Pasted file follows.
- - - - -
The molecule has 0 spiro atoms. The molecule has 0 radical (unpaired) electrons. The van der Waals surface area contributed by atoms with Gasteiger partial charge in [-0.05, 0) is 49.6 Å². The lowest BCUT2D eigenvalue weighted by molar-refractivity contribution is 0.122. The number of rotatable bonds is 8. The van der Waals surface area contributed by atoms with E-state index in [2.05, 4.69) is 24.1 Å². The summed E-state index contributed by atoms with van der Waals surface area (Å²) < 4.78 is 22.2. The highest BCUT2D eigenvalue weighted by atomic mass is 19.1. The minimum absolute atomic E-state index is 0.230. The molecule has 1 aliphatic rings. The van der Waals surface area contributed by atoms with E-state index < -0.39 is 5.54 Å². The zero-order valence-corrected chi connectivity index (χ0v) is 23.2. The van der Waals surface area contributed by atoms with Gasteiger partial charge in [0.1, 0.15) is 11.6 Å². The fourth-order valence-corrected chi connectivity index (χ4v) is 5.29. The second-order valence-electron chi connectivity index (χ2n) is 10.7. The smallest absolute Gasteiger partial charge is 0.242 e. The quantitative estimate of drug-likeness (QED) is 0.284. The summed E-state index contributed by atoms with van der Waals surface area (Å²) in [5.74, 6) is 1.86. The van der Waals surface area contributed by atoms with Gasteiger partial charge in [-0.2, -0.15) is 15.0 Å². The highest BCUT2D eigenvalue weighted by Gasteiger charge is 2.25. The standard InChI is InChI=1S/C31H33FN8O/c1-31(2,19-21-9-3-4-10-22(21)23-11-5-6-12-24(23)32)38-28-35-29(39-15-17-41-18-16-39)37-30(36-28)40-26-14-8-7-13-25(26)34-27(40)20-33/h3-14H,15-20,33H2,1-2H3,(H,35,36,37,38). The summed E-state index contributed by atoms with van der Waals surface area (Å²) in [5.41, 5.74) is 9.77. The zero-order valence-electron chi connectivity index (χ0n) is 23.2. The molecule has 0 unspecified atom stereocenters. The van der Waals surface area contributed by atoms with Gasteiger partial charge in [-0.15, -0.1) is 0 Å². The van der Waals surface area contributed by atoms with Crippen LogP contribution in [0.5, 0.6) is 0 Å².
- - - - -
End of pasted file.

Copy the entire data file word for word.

The molecule has 0 spiro atoms. The molecule has 0 radical (unpaired) electrons. The van der Waals surface area contributed by atoms with Gasteiger partial charge in [-0.05, 0) is 49.6 Å². The lowest BCUT2D eigenvalue weighted by molar-refractivity contribution is 0.122. The number of rotatable bonds is 8. The van der Waals surface area contributed by atoms with E-state index in [2.05, 4.69) is 24.1 Å². The summed E-state index contributed by atoms with van der Waals surface area (Å²) < 4.78 is 22.2. The highest BCUT2D eigenvalue weighted by atomic mass is 19.1. The minimum absolute atomic E-state index is 0.230. The molecule has 1 aliphatic rings. The van der Waals surface area contributed by atoms with E-state index < -0.39 is 5.54 Å². The zero-order valence-corrected chi connectivity index (χ0v) is 23.2. The van der Waals surface area contributed by atoms with Gasteiger partial charge in [0.1, 0.15) is 11.6 Å². The fourth-order valence-corrected chi connectivity index (χ4v) is 5.29. The second-order valence-electron chi connectivity index (χ2n) is 10.7. The smallest absolute Gasteiger partial charge is 0.242 e. The quantitative estimate of drug-likeness (QED) is 0.284. The summed E-state index contributed by atoms with van der Waals surface area (Å²) in [5.74, 6) is 1.86. The van der Waals surface area contributed by atoms with Gasteiger partial charge in [-0.2, -0.15) is 15.0 Å². The highest BCUT2D eigenvalue weighted by Gasteiger charge is 2.25. The standard InChI is InChI=1S/C31H33FN8O/c1-31(2,19-21-9-3-4-10-22(21)23-11-5-6-12-24(23)32)38-28-35-29(39-15-17-41-18-16-39)37-30(36-28)40-26-14-8-7-13-25(26)34-27(40)20-33/h3-14H,15-20,33H2,1-2H3,(H,35,36,37,38). The summed E-state index contributed by atoms with van der Waals surface area (Å²) in [5.41, 5.74) is 9.77. The zero-order valence-electron chi connectivity index (χ0n) is 23.2. The molecule has 0 unspecified atom stereocenters. The van der Waals surface area contributed by atoms with Gasteiger partial charge in [-0.15, -0.1) is 0 Å². The van der Waals surface area contributed by atoms with Crippen LogP contribution in [0.5, 0.6) is 0 Å².